nep-gen New Economics Papers
on Gender
Issue of 2023‒10‒23
seven papers chosen by
Jan Sauermann, Institutet för Arbetsmarknads- och Utbildningspolitisk Utvärdering

  1. Gender gaps and the role of female bosses: evidence from matched employer-employee administrative data By Rodrigo Ceni; Estefanía Galván; Cecilia Parada
  2. Attacking Women or their Policies? Understanding Violence against Women in Politics By Gianmarco Daniele; Gemma Dipoppa; Massimo Pulejo
  3. Research Similarity and Women in Academia By Piera Bello; Alessandra Casarico; Debora Nozza
  4. Can Online Platforms Promote Women-Led Exporting Firms? By Poole, Jennifer P.; Volpe Martincus, Christian
  5. Willing but Unable to Pay?: The Role of Gender in Tax Compliance By López-Luzuriaga, Andrea; Scartascini, Carlos
  6. Stay-at-Home Peer Mothers and Gender Norms: Short-run Effects on Educational Outcomes By Liwen Chen; Bobby W. Chung; Guanghua Wang
  7. Measuring Labor Market Discrimination against LGTBQ+ in the Case of Ecuador: A Field Experiment By Hernández, Hugo; Quiroz, Gabriel; Zambrano, Omar; Zanoni, Wladimir

  1. By: Rodrigo Ceni (Universidad de la República (Uruguay). Facultad de Ciencias Económicas y de Administración. Instituto de Economía); Estefanía Galván (Universidad de la República (Uruguay). Facultad de Ciencias Económicas y de Administración. Instituto de Economía); Cecilia Parada (Universidad de la República (Uruguay). Facultad de Ciencias Económicas y de Administración. Instituto de Economía)
    Abstract: While a large body of literature has focused on identifying the causes of female under-representation at hierarchical positions, we still know little about the effects of having more women with decision-making power at top positions. Using matched employer-employee administrative data for Uruguay, this paper investigates how the gender composition at hierarchical positions of the firms affects the wage gaps among male and female employees. Our results show that having a higher proportion of female bosses at the firms leads to lower pay gaps. Including workers’ and bosses’ fixed effects to account for unobserved heterogeneity, we find that working in a firm with increasing participation of female bosses reduces the gender pay gap by between 1.15 and 4.27 log points. The gender pay gaps are substantially lower among civil servants compared to those of private workers, but even in these large public firms having female bosses reduces the gender wage gaps. We present suggestive evidence that gender differences in the entrance wage offered to males compared to that offered to female workers partially explain these results. Moreover, women working in public firms are between 2.9% and 4.3% more likely to be promoted when working for female bosses.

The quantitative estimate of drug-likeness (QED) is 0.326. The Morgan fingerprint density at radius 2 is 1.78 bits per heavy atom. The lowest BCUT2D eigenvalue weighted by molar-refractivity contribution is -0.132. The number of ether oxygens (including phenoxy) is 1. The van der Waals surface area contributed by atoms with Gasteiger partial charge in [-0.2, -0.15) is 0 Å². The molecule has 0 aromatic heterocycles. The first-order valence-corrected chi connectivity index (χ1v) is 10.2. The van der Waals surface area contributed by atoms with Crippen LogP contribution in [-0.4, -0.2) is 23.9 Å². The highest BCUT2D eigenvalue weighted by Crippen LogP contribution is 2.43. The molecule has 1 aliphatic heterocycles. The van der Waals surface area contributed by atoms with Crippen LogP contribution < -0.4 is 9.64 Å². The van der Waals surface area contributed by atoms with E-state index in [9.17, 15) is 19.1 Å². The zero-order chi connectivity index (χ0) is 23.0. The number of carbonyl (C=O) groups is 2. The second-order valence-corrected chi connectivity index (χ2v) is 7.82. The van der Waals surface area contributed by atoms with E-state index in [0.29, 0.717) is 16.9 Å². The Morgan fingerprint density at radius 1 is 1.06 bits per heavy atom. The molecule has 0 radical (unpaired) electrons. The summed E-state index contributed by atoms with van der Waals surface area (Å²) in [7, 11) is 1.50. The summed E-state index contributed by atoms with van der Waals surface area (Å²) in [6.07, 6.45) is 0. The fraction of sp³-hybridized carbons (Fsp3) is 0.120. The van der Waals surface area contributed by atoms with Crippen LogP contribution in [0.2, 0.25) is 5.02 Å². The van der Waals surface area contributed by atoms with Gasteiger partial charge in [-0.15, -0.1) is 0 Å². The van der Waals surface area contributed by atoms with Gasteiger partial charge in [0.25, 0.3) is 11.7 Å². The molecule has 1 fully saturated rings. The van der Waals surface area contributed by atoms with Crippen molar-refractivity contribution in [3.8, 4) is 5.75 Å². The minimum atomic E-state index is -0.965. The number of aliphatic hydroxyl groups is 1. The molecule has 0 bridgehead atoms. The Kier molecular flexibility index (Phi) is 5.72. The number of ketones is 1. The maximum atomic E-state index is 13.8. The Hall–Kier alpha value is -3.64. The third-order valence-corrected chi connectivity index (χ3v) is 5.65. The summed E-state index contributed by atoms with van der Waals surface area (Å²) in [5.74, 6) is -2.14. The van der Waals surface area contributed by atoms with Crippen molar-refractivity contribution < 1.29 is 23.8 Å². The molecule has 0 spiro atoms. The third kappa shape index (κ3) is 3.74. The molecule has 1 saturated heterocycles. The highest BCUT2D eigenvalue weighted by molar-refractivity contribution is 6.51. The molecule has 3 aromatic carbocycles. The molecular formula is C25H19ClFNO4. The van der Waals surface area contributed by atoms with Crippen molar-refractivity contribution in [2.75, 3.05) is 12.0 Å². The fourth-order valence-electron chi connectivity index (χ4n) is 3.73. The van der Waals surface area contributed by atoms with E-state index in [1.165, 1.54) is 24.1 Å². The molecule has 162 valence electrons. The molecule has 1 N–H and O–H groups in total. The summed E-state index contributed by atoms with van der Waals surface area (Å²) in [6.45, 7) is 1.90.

Keywords: gender gaps, promotions, firms, bosses
    JEL: D10 J16 J22
    Date: 2023–08
  2. By: Gianmarco Daniele; Gemma Dipoppa; Massimo Pulejo
    Abstract: Surveys across countries indicate that female politicians are more often targets of violence compared to males. Why are women attacked more? Is this due to their gender, or to correlated factors? We provide the first causal evidence that violence is driven by gender: leveraging 12 years of data on attacks against Italian politicians, we show that marginally elected female mayors, similar in all respects to their male colleagues, are attacked three times more. We argue that violence can stem from two distinct sources: identity-based motives and divergent policymaking. Attacks concentrate where female empowerment in politics is highest, consistent with a misogynistic backlash hypothesis. Instead, there are no gender differences in expenditures and corruption, indicating that women’s policies do not motivate attacks. Violence can have pernicious consequences: female mayors are less likely to rerun for office after an attack, underscoring how violence may foster the persistence of the political gender gap.